April 11, 2016 3:16 pm
Updated: April 11, 2016 4:19 pm

Information technology employers struggle to fill thousands of jobs in NB

WATCH ABOVE: Information technology companies say there is a drastic shortage of software developers and I.T. specialists in New Brunswick, and companies are now being forced to look outside the province to fill position. Global’s Shelley Steeves reports.

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Thousands of jobs in the technology sector are sitting vacant as New Brunswick’s employment rate continues to climb.

Information technology companies say there is a drastic shortage of software developers and IT specialists in the province, so much so that companies are now being forced to look outside of the province to fill positions.

“Looking for talent has always been a challenge to help our company grow,” said Mitch Manuel, president of Vimsoft, a broadcast-focused software solutions company in Moncton.


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Manuel says the company is struggling to find qualified workers locally for an upcoming expansion.

READ MORE: NB premier announces $1 billion fund for job creating, training

“We do need senior developers and it’s a challenge to find them in Moncton,” he said.

Vimsoft is starting construction on a new building in May and over the next two years they plans to hire 15 new software developers.

Manual says he wants to hire locally, but may have to start searching outside of the province for employees.

According to 3+ Corporation, the economic development agency for the Greater Moncton area, there are currently 900 IT-related vacant job postings in the city.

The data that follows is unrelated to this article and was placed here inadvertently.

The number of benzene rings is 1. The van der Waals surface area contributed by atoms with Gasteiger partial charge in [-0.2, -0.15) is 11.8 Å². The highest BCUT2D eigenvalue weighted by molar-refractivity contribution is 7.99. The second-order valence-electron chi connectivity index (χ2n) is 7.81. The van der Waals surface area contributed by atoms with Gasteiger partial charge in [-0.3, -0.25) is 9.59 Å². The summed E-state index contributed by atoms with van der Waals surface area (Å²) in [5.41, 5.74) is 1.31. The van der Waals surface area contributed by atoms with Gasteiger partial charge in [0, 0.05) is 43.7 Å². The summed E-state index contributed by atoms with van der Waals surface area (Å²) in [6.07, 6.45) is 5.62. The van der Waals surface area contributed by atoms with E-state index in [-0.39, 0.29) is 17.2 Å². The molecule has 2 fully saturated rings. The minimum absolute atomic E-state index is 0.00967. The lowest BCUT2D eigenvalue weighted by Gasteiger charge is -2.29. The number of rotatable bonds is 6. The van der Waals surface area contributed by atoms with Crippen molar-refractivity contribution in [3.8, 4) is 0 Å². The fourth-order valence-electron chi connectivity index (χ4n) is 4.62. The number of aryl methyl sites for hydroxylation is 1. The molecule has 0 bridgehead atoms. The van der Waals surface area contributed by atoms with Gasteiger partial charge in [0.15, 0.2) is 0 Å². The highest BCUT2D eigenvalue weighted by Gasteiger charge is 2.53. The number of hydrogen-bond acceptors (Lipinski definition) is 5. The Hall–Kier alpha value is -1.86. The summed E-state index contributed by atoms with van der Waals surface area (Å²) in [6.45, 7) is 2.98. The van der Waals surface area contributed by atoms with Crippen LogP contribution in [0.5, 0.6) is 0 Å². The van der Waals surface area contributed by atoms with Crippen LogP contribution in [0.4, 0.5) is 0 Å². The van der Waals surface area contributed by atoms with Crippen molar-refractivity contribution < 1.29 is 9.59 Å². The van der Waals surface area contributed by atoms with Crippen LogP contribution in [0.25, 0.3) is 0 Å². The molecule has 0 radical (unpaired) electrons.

“We have a shortage of people in those skills, now maybe we can bring them back and bring Canadians in who are unemployed from the west,” said Mike McBride, interim CEO of 3+ Corp.

The unemployment rate in the province last month climbed to 10.2 per cent.

Opportunities New Brunswick hosted an economic development summit Monday in Moncton. CEO Stephen Lund said of the 2800 vacant jobs province-wide, many are IT related positions.

“‘Lifelong learning,’ we hear that phrase used all the time it’s so critical. We need to train and retrain and make sure that our educational system from P to 12 is on board and we have to make sure that our universities and community colleges are on board this is a really critical aspect of our economy,” said Lund.

Lund says the shortage of IT workers is so critical that the 100 new full-time cyber-security jobs announced by IBM last month may have to be filled by bringing in people from outside the province.

READ MORE: New Brunwickers finding ‘reason for hope’ in announcement of 500 new jobs

Manuel says he’s not giving up on hiring his 15 new Vimsoft employees locally and is encouraging those New Brunswickers who are out of work to retrain for the future.

“That’s the good thing about computer programming is that it is a new world, so if you are committed to want to be in software development and database management after a one-year course you can get a really good foundation and quickly become a valuable part of our team,” Manual said.

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